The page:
Open innovation: The food & drink companies unlocking ideas through collaboration

A consortium of food and drink companies is successfully working together to harness the potential of ‘open innovation’.

Dominic Oughton, principal industrial fellow at the Institute for Manufacturing, explains why this collaborative approach to innovation is a compelling strategy for FMCG businesses and others.

Technology - Unlocking ideas through collaboration - the food and drink companies embracing open innovation
Open Innovation enables companies to identify opportunities and create added value that would be difficult or impossible with traditional ‘closed’ approaches to R&D.

The companies most likely to thrive in the complexity, speed and uncertainty of today’s global business environment are those who are able to innovate effectively.

This increasingly calls for firms to be ready to collaborate beyond their own walls. Companies cannot afford to rely entirely on their own research or assume that all the best ideas can be generated internally.

As Bill Joy of Sun Microsystems famously commented, “No matter who you are, most of the smartest people work for someone else.” The wisest business leaders are those seeking to work collaboratively with others, and looking for partnerships in innovation.

In sectors like food and drink and FMCG, forward-thinking companies have been identifying opportunities to create value by challenging a rigid insistence on traditional ‘closed’ approaches to R&D.

A closed approach would emphasise confidentiality over openness, and internal capabilities over external strategic partnerships. ‘Open innovation’ (OI) refers to a broad approach that offers a bright alternative.

This article first appeared in the September issue of The Manufacturer magazine. To subscribe, please click here.

What is ‘open innovation’?

Open Innovation (OI) involves embracing both internal and external ‘ideas’ and ‘paths’ to market. It moves away from the traditional organisational view that successful innovation requires strict control, towards a set of more ‘open’ principles.

The term ‘open innovation’ was coined by Henry Chesbrough, then at Harvard Business School, based on initial case study research at Xerox’s Palo Alto Research Centre (PARC).

It provides an alternative model to the conventional funnel for new product development, in which companies invest heavily in research, taking a subset of those projects through to development, and a further subset through to commercialisation and market launch – a process which is slow, expensive, and fraught with risk, and often leaves good ideas behind (perhaps mistakenly) if not deemed sufficiently lucrative.

Instead, Chesbrough advocated OI, “to accelerate internal innovation, and expand the markets for external use of innovation.” He identified ‘inward-out’ and ‘outward-in’ flows of knowledge. (See the ‘open innovation funnel’ diagram below.)

This model encourages companies to be more receptive to working with external partners, actively seeking paths to integrate external ideas into the company, as well as pursuing opportunities for spin-outs, licensing and co-branding.

OI Forum: a collaborative model

Building on OI research by Professor Tim Minshall and Dr Letizia Mortara at the University of Cambridge’s Institute for Manufacturing (IfM), the Open Innovation Forum has developed over the past nine years, with companies in the food and drink and FMCG sector coming together to share OI best practice, explore hot topics, and engage actively with research.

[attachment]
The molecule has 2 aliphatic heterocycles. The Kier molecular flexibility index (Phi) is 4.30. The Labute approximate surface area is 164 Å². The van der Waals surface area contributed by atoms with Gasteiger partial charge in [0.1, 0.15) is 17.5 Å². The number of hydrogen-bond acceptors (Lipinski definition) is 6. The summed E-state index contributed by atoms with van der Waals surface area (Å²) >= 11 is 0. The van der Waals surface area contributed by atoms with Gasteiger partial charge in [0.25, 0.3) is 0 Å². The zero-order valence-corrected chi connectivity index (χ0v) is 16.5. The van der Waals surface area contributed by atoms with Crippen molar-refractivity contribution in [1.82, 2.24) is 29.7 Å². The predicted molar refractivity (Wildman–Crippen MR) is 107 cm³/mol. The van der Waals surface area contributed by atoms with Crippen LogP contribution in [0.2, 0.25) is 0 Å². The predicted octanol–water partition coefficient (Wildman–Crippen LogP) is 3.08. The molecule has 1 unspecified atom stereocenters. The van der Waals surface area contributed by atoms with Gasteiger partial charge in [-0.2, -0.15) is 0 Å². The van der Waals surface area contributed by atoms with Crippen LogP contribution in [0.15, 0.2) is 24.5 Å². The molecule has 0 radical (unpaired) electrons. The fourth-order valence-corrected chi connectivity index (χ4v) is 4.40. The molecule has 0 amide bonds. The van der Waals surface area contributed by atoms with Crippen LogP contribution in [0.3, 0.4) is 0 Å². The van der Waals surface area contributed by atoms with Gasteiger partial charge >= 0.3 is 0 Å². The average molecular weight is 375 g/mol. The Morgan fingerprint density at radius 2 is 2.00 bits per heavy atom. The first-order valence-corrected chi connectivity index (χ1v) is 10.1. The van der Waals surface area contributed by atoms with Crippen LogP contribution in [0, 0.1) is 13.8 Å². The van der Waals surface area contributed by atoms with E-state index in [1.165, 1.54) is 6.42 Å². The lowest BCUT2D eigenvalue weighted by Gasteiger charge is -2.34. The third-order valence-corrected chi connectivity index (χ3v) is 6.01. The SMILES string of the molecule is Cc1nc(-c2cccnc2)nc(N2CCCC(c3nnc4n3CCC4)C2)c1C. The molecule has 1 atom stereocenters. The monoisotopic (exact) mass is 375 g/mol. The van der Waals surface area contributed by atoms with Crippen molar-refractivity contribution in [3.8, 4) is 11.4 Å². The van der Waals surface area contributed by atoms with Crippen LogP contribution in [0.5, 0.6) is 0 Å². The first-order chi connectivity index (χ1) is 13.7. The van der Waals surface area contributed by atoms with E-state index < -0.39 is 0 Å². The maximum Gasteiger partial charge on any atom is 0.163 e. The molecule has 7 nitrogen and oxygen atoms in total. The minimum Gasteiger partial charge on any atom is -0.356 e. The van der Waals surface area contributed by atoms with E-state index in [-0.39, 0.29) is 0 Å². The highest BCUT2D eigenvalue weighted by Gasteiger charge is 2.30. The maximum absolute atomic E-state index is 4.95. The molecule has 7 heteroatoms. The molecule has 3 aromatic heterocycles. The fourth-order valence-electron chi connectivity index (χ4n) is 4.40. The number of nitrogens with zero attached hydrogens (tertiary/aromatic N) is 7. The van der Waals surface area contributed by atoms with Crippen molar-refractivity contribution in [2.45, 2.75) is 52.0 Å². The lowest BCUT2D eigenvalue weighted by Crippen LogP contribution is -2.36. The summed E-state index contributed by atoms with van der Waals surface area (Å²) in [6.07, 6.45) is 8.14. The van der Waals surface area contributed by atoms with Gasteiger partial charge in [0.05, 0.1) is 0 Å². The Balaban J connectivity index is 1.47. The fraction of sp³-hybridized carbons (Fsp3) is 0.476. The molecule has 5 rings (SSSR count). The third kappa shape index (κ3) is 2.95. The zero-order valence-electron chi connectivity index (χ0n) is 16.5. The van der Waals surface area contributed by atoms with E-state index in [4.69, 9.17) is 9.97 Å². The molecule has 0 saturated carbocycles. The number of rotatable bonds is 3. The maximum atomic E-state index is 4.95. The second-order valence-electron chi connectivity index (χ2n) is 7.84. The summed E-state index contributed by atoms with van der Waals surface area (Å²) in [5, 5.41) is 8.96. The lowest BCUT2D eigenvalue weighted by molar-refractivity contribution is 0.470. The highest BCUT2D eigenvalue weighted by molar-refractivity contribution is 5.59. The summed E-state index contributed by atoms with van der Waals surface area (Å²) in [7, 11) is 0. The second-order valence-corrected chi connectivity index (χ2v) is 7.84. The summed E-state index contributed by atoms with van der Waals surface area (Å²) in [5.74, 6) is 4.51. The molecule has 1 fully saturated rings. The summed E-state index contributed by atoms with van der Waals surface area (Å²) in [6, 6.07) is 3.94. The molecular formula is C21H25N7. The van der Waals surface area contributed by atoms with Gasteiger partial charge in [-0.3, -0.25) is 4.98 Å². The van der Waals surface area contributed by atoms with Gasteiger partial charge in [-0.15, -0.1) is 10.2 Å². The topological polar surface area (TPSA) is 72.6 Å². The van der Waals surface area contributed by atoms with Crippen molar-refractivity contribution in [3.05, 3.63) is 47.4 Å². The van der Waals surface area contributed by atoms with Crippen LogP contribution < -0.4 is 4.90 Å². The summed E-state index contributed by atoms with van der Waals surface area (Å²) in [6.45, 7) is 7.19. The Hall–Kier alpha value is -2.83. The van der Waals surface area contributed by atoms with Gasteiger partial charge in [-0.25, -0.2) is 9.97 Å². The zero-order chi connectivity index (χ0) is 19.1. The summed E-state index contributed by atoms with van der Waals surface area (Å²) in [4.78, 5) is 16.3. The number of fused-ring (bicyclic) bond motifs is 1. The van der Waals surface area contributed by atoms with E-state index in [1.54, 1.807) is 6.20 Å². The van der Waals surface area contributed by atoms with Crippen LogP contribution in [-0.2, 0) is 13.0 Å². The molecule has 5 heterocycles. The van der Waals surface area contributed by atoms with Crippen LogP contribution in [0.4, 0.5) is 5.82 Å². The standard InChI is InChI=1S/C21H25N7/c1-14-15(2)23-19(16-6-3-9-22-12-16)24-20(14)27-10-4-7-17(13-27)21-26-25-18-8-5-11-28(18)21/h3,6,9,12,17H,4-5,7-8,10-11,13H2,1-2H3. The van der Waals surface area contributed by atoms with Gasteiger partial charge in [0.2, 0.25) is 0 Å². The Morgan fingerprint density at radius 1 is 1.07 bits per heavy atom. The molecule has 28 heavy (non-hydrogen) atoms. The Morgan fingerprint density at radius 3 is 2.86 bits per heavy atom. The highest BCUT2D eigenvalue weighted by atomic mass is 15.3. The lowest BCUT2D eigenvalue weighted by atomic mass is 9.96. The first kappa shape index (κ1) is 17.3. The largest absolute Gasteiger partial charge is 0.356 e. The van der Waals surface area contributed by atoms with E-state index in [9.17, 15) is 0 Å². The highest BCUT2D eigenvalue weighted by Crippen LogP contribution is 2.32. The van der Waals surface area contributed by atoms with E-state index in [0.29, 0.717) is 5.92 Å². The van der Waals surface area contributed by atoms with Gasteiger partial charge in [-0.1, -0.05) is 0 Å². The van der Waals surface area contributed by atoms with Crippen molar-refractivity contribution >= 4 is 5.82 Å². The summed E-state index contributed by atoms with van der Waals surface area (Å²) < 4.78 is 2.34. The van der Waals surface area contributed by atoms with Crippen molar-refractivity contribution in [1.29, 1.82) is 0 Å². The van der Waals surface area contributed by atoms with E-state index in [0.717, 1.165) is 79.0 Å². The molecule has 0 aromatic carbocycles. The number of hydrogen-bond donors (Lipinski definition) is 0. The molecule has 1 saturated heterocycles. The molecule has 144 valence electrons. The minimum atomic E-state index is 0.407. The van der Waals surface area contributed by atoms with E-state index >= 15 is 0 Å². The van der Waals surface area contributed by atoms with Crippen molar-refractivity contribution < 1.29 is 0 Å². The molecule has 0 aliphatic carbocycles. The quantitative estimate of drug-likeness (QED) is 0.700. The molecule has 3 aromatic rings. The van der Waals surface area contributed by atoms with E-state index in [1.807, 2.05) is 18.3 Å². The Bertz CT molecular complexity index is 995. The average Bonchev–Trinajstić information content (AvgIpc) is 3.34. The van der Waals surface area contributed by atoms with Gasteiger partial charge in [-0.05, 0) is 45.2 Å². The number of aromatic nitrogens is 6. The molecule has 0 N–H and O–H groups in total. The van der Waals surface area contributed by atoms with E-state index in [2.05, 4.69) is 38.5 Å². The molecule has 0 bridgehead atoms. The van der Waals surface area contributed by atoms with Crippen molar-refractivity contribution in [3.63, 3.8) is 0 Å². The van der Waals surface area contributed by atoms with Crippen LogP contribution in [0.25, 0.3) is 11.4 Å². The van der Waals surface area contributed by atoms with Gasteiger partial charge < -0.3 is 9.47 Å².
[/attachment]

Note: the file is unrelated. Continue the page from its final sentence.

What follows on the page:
Members include industry-leading multinationals such as P&G, Walgreens Boots Alliance, Mars, Moy Park, Crown, Siemens, Domino, Heineken and PepsiCo, among others.

They span different echelons of the supply chain – manufacturers, raw materials and packing producers, machinery and ingredients suppliers, and retailers – enabling development of insights along the entire value chain.

The Forum considers OI to refer to a set of behaviours and processes that have been well established long before the phrase was coined in 2003. The OI ‘brand’ provides a convenient umbrella to discuss all aspects of collaborative innovation and partnerships between organisations.

Sharing self-analysis

A key element of the Forum’s work is the critical self-evaluation members undertake of their company’s current OI approach, enabling them to analyse their own strengths and weaknesses. This is also valuable for seeing trends and comparisons across the group, opening discussions on different ways to address challenges and drive improvements.

The opportunity to learn from the collective experience of the group, combined with research input and frameworks from the IfM, has become a significant asset to members.

Often, strategies vary between companies. There are times when a more traditional approach to innovation is more appropriate, and companies may choose to keep certain areas ‘closed’ – for example, when dealing with deep know-how that is important to the business, such as a secret recipe.

So, collaborative discussion is the emphasis of the Forum rather than a dogmatic insistence on OI for everything.

Heineken’s Innovators Brewhouse

Heineken’s ‘Blade’, a countertop draught beer dispenser, benefitted from the open innovation approach.
Heineken’s ‘Blade’, a countertop draught beer dispenser, benefitted from the open innovation approach.

A ‘Nespresso for beer’ was an unexpected innovation that builds on collaboration between Heineken and its partners.

The company has been experimenting with different models for facilitating ideation with external partners. Its web portal, Innovators Brewhouse 2.0, aims to balance creativity with finding solutions to real-world needs.

A systematic process of looking for external sources of innovation has been refined by Heineken over several years.

Through the web portal, targeted, client-owned challenges are communicated to a broad innovation ecosystem including consumers, suppliers, academia and start-ups, all connected by an efficient platform to minimise effort and enable communication and adoption.